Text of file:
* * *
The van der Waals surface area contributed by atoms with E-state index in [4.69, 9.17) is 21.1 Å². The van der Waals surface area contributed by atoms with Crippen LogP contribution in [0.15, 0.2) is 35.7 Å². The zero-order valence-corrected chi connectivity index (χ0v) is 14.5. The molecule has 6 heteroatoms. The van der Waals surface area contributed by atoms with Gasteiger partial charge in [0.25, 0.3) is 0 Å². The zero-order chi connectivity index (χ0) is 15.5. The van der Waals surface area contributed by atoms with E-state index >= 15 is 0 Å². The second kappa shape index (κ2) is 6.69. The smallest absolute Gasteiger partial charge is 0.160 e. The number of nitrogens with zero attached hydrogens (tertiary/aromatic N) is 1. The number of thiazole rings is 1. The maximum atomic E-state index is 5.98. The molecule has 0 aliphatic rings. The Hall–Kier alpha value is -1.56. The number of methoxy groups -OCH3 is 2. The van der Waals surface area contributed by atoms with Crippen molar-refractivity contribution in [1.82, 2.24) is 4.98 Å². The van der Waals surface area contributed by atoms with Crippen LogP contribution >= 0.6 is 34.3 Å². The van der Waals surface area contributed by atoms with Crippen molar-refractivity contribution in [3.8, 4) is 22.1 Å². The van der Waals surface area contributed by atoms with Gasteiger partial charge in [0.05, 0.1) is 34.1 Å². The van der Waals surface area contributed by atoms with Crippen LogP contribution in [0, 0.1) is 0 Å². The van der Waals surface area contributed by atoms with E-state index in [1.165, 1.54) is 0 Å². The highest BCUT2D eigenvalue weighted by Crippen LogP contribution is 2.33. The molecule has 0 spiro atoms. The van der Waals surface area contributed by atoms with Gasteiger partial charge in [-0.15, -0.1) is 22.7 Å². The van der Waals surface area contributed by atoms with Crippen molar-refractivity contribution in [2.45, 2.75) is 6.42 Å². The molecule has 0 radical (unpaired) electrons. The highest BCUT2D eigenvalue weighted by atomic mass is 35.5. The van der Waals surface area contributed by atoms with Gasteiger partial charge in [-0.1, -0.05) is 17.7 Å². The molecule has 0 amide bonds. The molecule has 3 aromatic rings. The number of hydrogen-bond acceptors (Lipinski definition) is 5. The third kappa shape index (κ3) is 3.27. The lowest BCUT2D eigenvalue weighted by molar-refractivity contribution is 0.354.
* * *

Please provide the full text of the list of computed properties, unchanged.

The van der Waals surface area contributed by atoms with E-state index in [4.69, 9.17) is 21.1 Å². The van der Waals surface area contributed by atoms with Crippen LogP contribution in [0.15, 0.2) is 35.7 Å². The zero-order valence-corrected chi connectivity index (χ0v) is 14.5. The molecule has 6 heteroatoms. The van der Waals surface area contributed by atoms with Gasteiger partial charge in [0.25, 0.3) is 0 Å². The zero-order chi connectivity index (χ0) is 15.5. The van der Waals surface area contributed by atoms with E-state index >= 15 is 0 Å². The second kappa shape index (κ2) is 6.69. The smallest absolute Gasteiger partial charge is 0.160 e. The number of nitrogens with zero attached hydrogens (tertiary/aromatic N) is 1. The number of thiazole rings is 1. The maximum atomic E-state index is 5.98. The molecule has 0 aliphatic rings. The Hall–Kier alpha value is -1.56. The number of methoxy groups -OCH3 is 2. The van der Waals surface area contributed by atoms with Crippen molar-refractivity contribution in [1.82, 2.24) is 4.98 Å². The van der Waals surface area contributed by atoms with Crippen LogP contribution >= 0.6 is 34.3 Å². The van der Waals surface area contributed by atoms with Crippen molar-refractivity contribution in [3.8, 4) is 22.1 Å². The van der Waals surface area contributed by atoms with Gasteiger partial charge in [0.05, 0.1) is 34.1 Å². The van der Waals surface area contributed by atoms with Crippen LogP contribution in [0, 0.1) is 0 Å². The van der Waals surface area contributed by atoms with E-state index in [1.165, 1.54) is 0 Å². The highest BCUT2D eigenvalue weighted by Crippen LogP contribution is 2.33. The molecule has 0 spiro atoms. The van der Waals surface area contributed by atoms with Gasteiger partial charge in [-0.15, -0.1) is 22.7 Å². The van der Waals surface area contributed by atoms with Crippen molar-refractivity contribution in [2.45, 2.75) is 6.42 Å². The molecule has 0 radical (unpaired) electrons. The highest BCUT2D eigenvalue weighted by atomic mass is 35.5. The van der Waals surface area contributed by atoms with Gasteiger partial charge in [-0.1, -0.05) is 17.7 Å². The molecule has 0 amide bonds. The molecule has 3 aromatic rings. The number of hydrogen-bond acceptors (Lipinski definition) is 5. The third kappa shape index (κ3) is 3.27. The lowest BCUT2D eigenvalue weighted by molar-refractivity contribution is 0.354.